Thursday, January 23, 2014

Electric Age-Electric Age

Divebomb Records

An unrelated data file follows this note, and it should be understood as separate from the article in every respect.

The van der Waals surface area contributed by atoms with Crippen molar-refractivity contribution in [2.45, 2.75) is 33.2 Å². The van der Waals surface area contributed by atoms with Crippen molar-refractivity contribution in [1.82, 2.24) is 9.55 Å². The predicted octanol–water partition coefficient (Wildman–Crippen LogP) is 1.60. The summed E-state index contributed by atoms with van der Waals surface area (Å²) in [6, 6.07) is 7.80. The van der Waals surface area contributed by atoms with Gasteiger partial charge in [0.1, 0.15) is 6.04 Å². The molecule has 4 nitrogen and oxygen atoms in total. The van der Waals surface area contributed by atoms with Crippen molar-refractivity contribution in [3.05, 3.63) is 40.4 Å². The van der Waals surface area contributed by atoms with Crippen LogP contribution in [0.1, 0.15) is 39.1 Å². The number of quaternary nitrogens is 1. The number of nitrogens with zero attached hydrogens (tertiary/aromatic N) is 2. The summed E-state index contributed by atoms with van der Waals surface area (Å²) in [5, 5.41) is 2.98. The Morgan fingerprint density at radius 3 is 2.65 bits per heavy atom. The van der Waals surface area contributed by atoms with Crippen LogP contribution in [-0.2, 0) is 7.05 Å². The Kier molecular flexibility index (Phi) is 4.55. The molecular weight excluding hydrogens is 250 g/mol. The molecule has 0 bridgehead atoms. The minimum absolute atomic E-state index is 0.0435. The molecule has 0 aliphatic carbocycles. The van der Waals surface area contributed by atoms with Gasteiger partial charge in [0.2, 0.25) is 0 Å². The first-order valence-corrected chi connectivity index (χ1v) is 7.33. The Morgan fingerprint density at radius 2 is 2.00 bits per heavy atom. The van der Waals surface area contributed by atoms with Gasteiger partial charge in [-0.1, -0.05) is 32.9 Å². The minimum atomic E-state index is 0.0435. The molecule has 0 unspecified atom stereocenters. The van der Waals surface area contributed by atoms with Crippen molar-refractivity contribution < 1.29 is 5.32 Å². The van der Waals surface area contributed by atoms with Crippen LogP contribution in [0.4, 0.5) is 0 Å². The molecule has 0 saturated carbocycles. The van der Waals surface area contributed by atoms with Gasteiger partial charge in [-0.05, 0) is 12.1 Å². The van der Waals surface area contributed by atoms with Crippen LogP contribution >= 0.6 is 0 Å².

Last October Divebomb Records, which is a division of Tribunal Records, announced the arrival of a new series called "Divebomb Bootcamp". Initially the Bootcamp series was set-up so that it could "pay homage to seminal record label, Combat Records, and the vinyl 12" releases they originally issued back in the late 80's bearing the same moniker". Translated that means that the series would be used to highlight long thought lost gems of the hard rock and heavy metal underground. We're talking about unreleased albums, lost-sessions and demo recordings from misc. bands. These releases would be strictly-limited to a mere 500 copies and they would include a smorgasbord of cool extras like brand new artwork, full-color booklets with previously unavailable pictures and even new interviews with the bands! All of which is fine by me. Especially seeing as there are more then enough (extremely worthy) "lost" recordings floating around out there to keep a series like this going strong for years and years to come! But, here's the thing. While Divebomb Records might have started off with the notion that they would just unearth lost gems, which again is a damn fine idea all around, somewhere along the way a new idea popped into their heads. Why not use this series as a way to (also) highlight new and exciting, up-and-coming bands that might not otherwise get a chance to step up and shine in the spotlight? Solid idea right? All of which brings us to the aptly-titled Electric Age and this recently released six-track EP. Despite calling Brazil home, and (overall) being from the wrong-time period, this young outfit sounds remarkable British in their approach to seventies rock. Yes, I said seventies rock. Probably the only thing that would give this one away (in regards to it being from the here and now and not the late seventies) would be the more modern production. Otherwise this limited edition CD (we're talking about only 500 copies boys and girls with this sweet EP so you might not want to drag your feet on snagging this one up!) sounds as if it was ripped straight out time and dropped right into the laps of those of us who long for a time when rock and roll was still real and not so "artificial". Lead by the rustic vocals of (rock star in the making) Junior Rodrigues, whose soulful and heartfelt voice sets the stage for what is to come early on with Rainbow meets Uriah Heap rocker "Rise", Electric Age rolls through their Divebomb Records' debut-release with the cruise control set firmly on ROCK! And rock this band does! Cuts like the Rainbow-flavored "Dreamer" and the UFO-inspired "All Night Long" offer up hope real rock and roll is still more then ready and willing to kick down the doors of the establishment and give modern radio rock the old heave-ho that it rightly deserves! Sure, "All Night Long" might also have a bit of (early) G 'N R going for it, but at the end of the day this is a band that is more rooted in the likes of  Rainbow, Uriah Heep, Deep Purple, Blue Öyster Cult (bits and pieces of "Echoes Of Insanity" show a clear love for the more straight-ahead rock style of late eighties B.Ö.C and, yes, it is awesome!) and even Sweet (see "Good Times Are Coming") then late eighties/early nineties hard rock! In fact when you hear a track like "Snake Eater" it's not too surprising to find out that the band began life as a Deep Purple tribute act. Besides being custom-crafted arena rockers, meaning AOR lovers should stand up and take notice, both "Snake Eater" and it's follow-up number, "Echoes Of Insanity", sound as if they could be long-lost Deep Purple numbers! A lot of that goes back to the skillful playing of guitarist Luiz Felipe Cardim whose rock riffs make a release like "Electric Age" sizzle! Together with Junior Rodrigues (and let's not forget the lethal rhythm section of bassist Otavio Cintra and drummer Nico "The Boss") guitarist Luiz Felipe Cardim cuts a clear a clear path through the mess that passes for rock and roll these days. The fact is if numbers like "Snake Eater", "Echoes Of Insanity", "All Night Long" and "Dreamer" don't make you believe in the healing powers of rock and roll again then you might want to check your pulse as you're probably dead! This EP, with it's full-color, 12 page booklet(!) serving as nothing short of a spicy addition, is a must for those who love real rock and roll especially the classics! 

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